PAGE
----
Introduction: Why You Should Care About IPD
When I first started writing about design and construction in 1993, a new concept in project delivery gripped the industry’s attention. Its passionate supporters presented it as the next big thing, an innovation that every large and mid-sized project would someday incorporate into the delivery process.
We saw the future of project delivery and its name was partnering.
I remember thinking that the idea of bringing together all key participants in a major project at the very beginning sounded good. In theory, it would allow everyone on the project team to understand the expectations and ideas of the others, while opening communication lines and creating personal relationships.
At the same time, I wondered if partnering would ever gain widespread acceptance in an industry where time and money are of such critical importance and at such a premium. How could architects, engineers, contractors and owners— people with barely enough time to return a phone call, with schedules booked solid for weeks and months ahead— drop everything for several days to live in huts and sing “Kumbaya” around a campfire (which is how partnering’s many skeptics often described these events)?
Seventeen years later, partnering hasn’t exactly taken the construction world by storm. Do a Google search on “partnering on construction projects”; you’ll find that most of the books and articles on partnering came out a decade ago or more (or that the word is used in an entirely different context). Few people in the industry, and almost no one in small and midsized firms, have ever participated in a partnering session as we then knew it.
It is true that some clients and projects still practice partnering in various forms and to varying degrees. It is even possibly an ancestor to other collaborative planning techniques, including Integrated Project Delivery (IPD), the subject of this publication. But partnering in 2010 is no more a staple of the design and construction industry than TQM (total quality management) or BPR (business process reengineering), two other ideas that sounded good in theory.
It’s fair to say that partnering didn’t live up to the hype.
The hype is now buzzing relentlessly around IPD. It is the increasingly frequent subject of seminars and webinars, conferences and workshops, articles and books, organizations and associations. If you’re not talking about, learning about or thinking about IPD, you’re living in a figurative cave.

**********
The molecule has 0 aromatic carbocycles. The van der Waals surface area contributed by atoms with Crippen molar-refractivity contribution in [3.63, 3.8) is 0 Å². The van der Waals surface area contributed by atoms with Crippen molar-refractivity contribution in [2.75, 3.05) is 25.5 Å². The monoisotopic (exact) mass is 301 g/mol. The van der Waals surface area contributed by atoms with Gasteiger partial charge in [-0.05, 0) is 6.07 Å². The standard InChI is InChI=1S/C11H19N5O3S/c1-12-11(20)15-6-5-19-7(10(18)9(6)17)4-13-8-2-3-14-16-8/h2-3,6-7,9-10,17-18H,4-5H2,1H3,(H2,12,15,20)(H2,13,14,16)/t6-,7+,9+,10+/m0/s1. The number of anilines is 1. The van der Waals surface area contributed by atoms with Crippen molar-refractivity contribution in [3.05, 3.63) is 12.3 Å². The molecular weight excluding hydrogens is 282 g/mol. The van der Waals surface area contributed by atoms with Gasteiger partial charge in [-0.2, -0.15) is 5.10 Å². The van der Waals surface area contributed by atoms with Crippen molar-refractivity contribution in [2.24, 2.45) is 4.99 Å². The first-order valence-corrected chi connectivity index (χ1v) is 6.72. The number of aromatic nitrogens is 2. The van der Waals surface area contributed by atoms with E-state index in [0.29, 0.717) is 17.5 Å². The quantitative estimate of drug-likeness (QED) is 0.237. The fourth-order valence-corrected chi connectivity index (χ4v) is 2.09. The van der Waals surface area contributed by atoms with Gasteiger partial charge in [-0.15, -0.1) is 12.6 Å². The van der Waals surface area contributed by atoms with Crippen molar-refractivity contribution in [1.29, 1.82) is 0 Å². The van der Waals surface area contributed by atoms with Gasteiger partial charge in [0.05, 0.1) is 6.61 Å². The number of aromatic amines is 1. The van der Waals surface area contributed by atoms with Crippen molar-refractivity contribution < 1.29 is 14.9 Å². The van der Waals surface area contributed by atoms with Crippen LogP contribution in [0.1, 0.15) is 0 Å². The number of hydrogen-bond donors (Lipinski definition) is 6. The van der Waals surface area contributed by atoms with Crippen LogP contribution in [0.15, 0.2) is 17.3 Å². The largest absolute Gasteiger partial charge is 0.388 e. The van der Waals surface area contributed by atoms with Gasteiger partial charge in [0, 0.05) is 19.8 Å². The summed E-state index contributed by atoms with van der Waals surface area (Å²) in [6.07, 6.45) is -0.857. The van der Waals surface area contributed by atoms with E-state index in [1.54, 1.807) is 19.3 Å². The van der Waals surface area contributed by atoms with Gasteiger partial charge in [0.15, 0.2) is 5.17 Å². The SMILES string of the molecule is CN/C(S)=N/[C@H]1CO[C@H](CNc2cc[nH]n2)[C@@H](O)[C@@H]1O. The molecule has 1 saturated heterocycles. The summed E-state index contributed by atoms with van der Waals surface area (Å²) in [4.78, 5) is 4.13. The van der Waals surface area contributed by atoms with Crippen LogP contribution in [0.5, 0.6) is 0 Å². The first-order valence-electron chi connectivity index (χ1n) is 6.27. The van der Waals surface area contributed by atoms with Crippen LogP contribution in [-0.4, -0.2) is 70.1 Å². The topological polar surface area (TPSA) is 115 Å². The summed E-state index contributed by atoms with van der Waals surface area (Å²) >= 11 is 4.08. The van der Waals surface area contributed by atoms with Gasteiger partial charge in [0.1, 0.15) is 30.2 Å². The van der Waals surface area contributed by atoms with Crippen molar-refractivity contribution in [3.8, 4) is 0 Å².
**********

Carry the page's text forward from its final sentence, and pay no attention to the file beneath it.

“IPD is hot! IPD is now! IPD is the project delivery method of the future, so you better get on board now or the train will leave without you.”
Just wait until architects, engineers, owners and contractors actually start using it on real projects.
You see, despite the incredible “hotness” of IPD, relatively few projects in the U.S. have actually used this delivery method. And, depending on how you define IPD (more on that later), the “few” may be even fewer.
So while IPD is currently the toast of the industry, it is a distant, mysterious concept to the vast majority of professionals working in the estimated one and a quarter million AEC companies in the United States. Some AEC firms may even be working in IPD arrangements, at least as some define the term, and not even know it.
This begs the question, why write this treatise on IPD if it is possibly just another fad? Why should you, the reader, waste time learning about something that could wind up being this generation’s version of partnering?
First, it’s important to remember that not everything about partnering went the way of the Discman, Spuds McKenzie and other 90s fads. Many people credit the U.S. Army Corps of Engineers (USACE) with originating partnering as we came to know it. And while the terminology has changed— the Corps now seems to prefer the term “Collaborative Planning”— remnants of partnering live on in some large USACE projects. They’re not alone on this, either.
Collaborative planning is a good term that strikes at the essence of both partnering and IPD, without the “touchy-feely” baggage that grew to accompany the former. In 2010, collaborative planning among project team members survives in a number of forms, including as a basis for some of IPD’s principles (e.g., collaborative innovation, mutual respect and trust, open communication).
So even if IPD eventually goes down the same path as partnering, some of its better elements may survive to help create the next industry trend.
More importantly, IPD is not partnering.
Partnering and IPD both grew out of the commonsense concept that projects benefit from the people involved cooperatively considering the process and the product before creating too much of either. Both are the backlash of an industry that has unintentionally built distrust, inefficiency, and finger-pointing into the system.
A major difference between the two is that partnering addresses mainly the “softer” side of the problem, where IPD can affect many of the harder elements of a project, such as the contractual terms.
The 65-page briefing delves into several aspects of IPD, including how it is defined, how IPD projects work, the history of IPD, some sample IPD projects, and the outlook for IPD.
As I wrote at the end of the intro, “The overriding charge of this PSMJ AEC Issue Brief is to offer an entirely unbiased, agenda-free perspective on IPD and the role it plays— and is likely to play— across the wide AEC industry.” I believe the document lives up to that mission and hope the readers agree.